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Scott Shreeve, MD

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I'm the CEO of Crossover Health, a patient-centered, membership-based medical group that is redesigning the practice, delivery, and experience of health care. We offer urgent, primary, and online care to our members who can access our technology platform, practice model, and provider network from anywhere and anytime to optimize their health. Email Me



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Much of this blog was developed from Chapter 2 of the National Academy of Engineering, Science, and Medicine  Consensus Study Report  on Implementing High Quality Primary Care (“IHQPC”). References are to specific pages within the document. 

Have you ever considered Primary Care an essential component to achieving the basic American values of “life, liberty, and the pursuit of happiness”? While I certainly value and have dedicated my professional career to making high-quality primary care available to hundreds of thousands of Americans, casting it in this lofty light has made me rethink the opportunity we are pursuing at Crossover. 

As I wrote previously in the “Primary Health is . . .” series, there is a growing interest in characterizing the foundational services offered by Primary Health as a “Common Good.” When thinking about primary care in these terms, the health of the nation can be treated like an important asset that should be protected like any other key resource. Much like capital stock that needs to be replenished through moderated consumption so that savings can be accumulated in order to make future investments, the health stock of a country should be considered an asset to be prized, prioritized, and planned for in order to protect, nurture, and grow it over time. 

This effectively puts primary care in the same category as public education, which becomes a “Common Good to be assured, not a personal service to be delivered (IHQPC, pg 48). I am not naive to the many challenges with this analogy, or to public education specifically, but given the “documented salutary effects for population outcomes and equity (and contribution to inequity when missing or inadequate) within the United States, and the considerable evidence of Primary Care’s contribution to relative improvement in health outcomes in other developed countries, support the goal of making Primary Care a public benefit rather than a health service.” This approach could create the necessary public interest and political support to better highlight the national interest in protecting the foundation of our nation’s healthcare infrastructure.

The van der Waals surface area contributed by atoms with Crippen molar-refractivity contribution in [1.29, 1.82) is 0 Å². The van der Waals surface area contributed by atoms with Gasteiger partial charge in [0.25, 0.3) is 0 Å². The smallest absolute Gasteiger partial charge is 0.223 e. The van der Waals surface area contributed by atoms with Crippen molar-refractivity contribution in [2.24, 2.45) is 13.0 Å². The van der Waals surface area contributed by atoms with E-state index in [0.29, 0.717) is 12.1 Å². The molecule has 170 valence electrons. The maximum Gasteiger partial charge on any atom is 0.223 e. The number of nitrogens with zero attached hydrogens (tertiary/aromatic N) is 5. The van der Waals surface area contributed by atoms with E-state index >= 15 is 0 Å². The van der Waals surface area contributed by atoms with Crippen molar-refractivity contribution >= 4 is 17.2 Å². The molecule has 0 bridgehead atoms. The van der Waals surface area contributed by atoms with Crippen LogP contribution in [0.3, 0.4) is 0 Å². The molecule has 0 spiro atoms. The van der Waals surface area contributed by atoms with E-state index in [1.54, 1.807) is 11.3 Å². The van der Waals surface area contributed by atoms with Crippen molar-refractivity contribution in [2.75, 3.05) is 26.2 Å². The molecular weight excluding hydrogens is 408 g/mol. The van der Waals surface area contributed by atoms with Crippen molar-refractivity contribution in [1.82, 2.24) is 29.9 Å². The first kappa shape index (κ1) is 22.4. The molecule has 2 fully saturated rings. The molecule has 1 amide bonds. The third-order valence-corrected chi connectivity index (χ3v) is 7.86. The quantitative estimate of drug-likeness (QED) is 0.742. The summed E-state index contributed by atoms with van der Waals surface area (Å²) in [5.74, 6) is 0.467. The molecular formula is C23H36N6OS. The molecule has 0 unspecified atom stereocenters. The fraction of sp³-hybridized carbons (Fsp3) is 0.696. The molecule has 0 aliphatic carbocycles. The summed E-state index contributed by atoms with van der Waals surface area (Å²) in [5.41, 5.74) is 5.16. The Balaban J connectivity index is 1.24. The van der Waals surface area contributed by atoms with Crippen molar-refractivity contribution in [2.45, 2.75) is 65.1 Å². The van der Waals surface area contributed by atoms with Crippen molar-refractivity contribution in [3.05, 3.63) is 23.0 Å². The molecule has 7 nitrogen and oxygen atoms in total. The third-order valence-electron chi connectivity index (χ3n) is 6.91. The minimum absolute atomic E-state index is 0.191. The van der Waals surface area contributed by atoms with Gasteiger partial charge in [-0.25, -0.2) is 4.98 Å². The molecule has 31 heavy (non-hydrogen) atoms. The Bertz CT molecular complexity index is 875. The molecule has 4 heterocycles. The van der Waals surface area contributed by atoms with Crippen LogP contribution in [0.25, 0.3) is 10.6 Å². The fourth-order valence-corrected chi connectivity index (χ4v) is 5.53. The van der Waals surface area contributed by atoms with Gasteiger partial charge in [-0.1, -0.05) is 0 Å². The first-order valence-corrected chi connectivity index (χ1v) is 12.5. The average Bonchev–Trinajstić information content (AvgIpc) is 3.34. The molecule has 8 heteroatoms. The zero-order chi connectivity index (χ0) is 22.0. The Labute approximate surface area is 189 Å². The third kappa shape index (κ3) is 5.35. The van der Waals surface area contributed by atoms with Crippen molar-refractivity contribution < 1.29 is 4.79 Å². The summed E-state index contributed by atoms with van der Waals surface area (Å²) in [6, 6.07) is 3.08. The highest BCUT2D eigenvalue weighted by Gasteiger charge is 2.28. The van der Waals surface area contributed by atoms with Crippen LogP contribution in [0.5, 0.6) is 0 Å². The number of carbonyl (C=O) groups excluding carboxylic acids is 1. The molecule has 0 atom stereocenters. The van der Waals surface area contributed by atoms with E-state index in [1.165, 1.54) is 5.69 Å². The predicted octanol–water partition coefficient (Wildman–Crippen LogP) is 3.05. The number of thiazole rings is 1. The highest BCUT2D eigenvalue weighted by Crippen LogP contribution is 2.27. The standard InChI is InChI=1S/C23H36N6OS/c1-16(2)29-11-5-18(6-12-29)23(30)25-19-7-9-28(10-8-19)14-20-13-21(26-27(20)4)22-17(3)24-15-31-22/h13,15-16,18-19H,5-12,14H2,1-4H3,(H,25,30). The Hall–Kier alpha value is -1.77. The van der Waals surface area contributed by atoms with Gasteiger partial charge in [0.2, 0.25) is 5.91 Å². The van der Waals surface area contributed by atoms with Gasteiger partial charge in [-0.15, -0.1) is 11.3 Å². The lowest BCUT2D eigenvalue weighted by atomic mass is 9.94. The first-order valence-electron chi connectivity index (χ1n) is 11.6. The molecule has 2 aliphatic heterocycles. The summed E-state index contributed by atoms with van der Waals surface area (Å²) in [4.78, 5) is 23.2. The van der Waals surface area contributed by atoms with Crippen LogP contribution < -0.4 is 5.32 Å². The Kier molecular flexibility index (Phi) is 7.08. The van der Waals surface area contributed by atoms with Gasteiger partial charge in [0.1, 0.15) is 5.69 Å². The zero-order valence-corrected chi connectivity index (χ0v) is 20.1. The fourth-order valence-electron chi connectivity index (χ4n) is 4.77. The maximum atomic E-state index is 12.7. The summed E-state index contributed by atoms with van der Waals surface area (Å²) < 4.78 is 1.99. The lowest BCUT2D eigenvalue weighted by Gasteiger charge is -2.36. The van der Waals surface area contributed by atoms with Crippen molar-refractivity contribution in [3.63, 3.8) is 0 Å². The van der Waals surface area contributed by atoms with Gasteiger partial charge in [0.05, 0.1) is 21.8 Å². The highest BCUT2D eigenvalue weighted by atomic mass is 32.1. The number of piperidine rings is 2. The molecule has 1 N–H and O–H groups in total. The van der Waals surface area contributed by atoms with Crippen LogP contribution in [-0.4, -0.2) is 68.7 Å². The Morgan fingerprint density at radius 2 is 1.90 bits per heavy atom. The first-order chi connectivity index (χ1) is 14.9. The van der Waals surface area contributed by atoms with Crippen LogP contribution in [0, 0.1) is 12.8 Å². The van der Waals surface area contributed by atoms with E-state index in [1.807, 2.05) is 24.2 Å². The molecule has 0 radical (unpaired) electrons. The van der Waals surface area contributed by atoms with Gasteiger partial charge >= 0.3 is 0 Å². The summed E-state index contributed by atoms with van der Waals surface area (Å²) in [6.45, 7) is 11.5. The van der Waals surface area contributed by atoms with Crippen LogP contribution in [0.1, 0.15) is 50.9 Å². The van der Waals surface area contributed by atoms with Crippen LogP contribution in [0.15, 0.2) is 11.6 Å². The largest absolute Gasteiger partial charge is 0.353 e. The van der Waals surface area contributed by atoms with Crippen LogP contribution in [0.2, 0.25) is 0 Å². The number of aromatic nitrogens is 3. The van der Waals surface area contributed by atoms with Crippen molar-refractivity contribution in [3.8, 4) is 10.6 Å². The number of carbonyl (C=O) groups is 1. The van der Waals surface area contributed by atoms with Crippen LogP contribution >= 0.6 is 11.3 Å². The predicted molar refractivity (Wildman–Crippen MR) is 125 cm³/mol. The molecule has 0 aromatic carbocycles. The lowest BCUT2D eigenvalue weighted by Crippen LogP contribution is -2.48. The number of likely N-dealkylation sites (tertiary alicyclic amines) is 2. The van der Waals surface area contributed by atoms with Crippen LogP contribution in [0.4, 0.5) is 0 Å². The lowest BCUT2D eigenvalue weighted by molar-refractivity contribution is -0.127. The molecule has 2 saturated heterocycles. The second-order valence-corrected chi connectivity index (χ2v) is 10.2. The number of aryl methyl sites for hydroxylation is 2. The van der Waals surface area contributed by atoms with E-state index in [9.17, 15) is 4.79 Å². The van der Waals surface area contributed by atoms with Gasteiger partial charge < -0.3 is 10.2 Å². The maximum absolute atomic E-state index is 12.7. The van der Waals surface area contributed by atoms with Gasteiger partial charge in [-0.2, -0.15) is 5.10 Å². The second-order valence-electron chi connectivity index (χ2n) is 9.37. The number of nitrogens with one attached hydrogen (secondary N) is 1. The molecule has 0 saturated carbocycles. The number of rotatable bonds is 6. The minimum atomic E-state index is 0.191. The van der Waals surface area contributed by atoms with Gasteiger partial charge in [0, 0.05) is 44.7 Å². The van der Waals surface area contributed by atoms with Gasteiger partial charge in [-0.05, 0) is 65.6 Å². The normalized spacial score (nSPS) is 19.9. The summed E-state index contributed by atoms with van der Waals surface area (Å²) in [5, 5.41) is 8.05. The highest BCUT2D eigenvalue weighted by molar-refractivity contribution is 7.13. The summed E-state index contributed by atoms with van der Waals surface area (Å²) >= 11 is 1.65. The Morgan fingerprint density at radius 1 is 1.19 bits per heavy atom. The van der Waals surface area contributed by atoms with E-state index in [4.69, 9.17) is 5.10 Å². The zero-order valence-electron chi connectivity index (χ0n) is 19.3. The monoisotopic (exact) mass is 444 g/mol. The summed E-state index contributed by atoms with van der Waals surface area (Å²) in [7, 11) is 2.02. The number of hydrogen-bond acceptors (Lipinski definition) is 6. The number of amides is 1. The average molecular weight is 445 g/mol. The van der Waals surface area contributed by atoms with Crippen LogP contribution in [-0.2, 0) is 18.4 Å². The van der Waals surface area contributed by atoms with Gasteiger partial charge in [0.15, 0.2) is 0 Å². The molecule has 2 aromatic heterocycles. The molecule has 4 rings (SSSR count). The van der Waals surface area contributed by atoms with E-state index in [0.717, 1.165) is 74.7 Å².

The call to reframe the investment in High-Quality Primary Care as a Common Good in order to increase our capacity to care for our citizens is also an urgent call to action. The evidence supporting the unique importance of Primary Care relative to other healthcare services is strong and convincing (Basu et al., 2019; Levine et al., 2019; Macinko et al., 2003; Shi, 2012). Furthermore, our primary care “system” was heavily exposed during  the COVID-19 pandemic—lack of access, lack of equity, lack of payment models, and a general lack of resiliency to provide for basic services. Much like other supply lines that were equally exposed, the US has an opportunity to increase the capacity of primary care by making key investments, introducing new payment models (see my next post), bringing forward more compelling research, and putting together a public policy and legal framework to assure the health and wellbeing of the nation. 

Having articulated the “why” and the “what,” we must now muster the “will” to make it so. It should be considered every sovereign nation’s opportunity and obligation to protect, preserve, and promote this sovereign asset for future generations.

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